When I was a kid (from what I can remember anyway), I laughed and giggled, cried and shouted. When I was a teen, I stopped. I stopped emoting as much as possible. I believed it was stronger to not cry, to not shout, to not pronounce dissatisfaction, not to defend if it meant rising to the bait. Inside, I first deferred blame out into the world whenever something happened that I didn’t like. Then, when I saw the futility in that, I drew the damnation in instead. Life threw a couple of spectacular curveballs and still only my pillow knew even the half of it. I absorbed whichever blame story meant that I didn’t have to do anything different. And it all sat inside. It sounds dramatic, but it wasn’t. It was just day to day, coping, tweaking, adjusting.

When I was in my 30s, I decided to throw myself onto the other side of the globe. I landed in a world upside-down, far removed from the duties and the daily rhythms of the life that was. I floated, semi-detached from the connections of love and support that I had built over the years. And as I learned to ground myself on new territory, I realised that all my coping mechanisms I had in place in the old life, all the ways I used to stuff emotions under, down, weren’t here Down Under. Where there were well-established strategies of distraction, ways to un-feel, there was now just a vacuum. And slowly but surely, as the challenges of building a new life came, the wave built. In the new space, all the years of suppression wriggled to find expression.

I’ve ridden some waves well but when, one night, I found myself out in the dark, angry and upset, raging at the world, I realised. In four short years, I’d gone from acknowledging the bare minimum of my emotions to opening the floodgates. It’s like I’d turned the tap on and had no idea what to do with the deluge. And without knowing it, most of what I’ve been working on over the last few years has been to reach back for the tap and understand how it turns and what a happy flow is.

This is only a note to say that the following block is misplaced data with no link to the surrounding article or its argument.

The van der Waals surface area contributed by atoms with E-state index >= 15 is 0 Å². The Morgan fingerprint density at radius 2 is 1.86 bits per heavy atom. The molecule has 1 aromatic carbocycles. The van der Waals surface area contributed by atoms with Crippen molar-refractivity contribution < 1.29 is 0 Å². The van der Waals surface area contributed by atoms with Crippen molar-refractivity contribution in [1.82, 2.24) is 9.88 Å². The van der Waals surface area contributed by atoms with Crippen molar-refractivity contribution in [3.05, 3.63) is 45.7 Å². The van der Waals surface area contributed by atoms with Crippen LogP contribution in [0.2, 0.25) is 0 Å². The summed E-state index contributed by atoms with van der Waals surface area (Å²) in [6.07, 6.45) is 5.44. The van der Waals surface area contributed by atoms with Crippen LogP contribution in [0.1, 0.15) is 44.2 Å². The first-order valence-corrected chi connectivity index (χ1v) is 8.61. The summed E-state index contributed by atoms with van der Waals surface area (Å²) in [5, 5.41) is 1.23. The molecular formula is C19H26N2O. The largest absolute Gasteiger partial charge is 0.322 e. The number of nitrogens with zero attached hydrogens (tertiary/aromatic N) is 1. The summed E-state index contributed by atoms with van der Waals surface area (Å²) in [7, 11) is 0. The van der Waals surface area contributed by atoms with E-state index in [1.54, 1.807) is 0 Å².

I am learning that I flare up most when I feel either unseen or disrespected. I’m learning that the things upset me most are undeniably somehow connected to my self-definition, rightly or wrongly. I’ve re-learnt that nature makes me shine and I thrive when I can connect with it. I’ve realised I’ll take risks when I can see that they’re attached to blocks I want to smash through or when dealing with my own demons will also help someone else. I’m driven by wanting to be of service. I’m yet to understand why I hate doing my own life admin quite as much as I do!

And more importantly, I’ve learnt that feeling all these emotions more keenly doesn’t mean I have to be blown about by them all. I am not my emotions, they just guide me to the greater lessons. Shouting and swearing about something that’s gone wrong isn’t any healthier for me than shovelling it all down into yourself. Crying endlessly over something doesn’t resolve the wrong-doing. Yesterday, I wanted to do both, but I knew neither would serve me. They would only serve to distract from the trigger and the lesson, the growth and the ensuing freedom. So I allowed myself moments of both and then sat in the world for the peace and answers to come.

I’m no angel, I get things wrong. I make mistakes more times than I would care to mention. But yesterday I caught an enticing glimpse into what ‘tapping in’ can mean, the relief when I understood what had upset me the most or made me angry with myself. It was just another moment when I saw more clearly how I could be in control of the torrent, that there may be a way to let the emotions wash through the moment without leaving you drained, or wrung out.





3 thoughts on “tapping in

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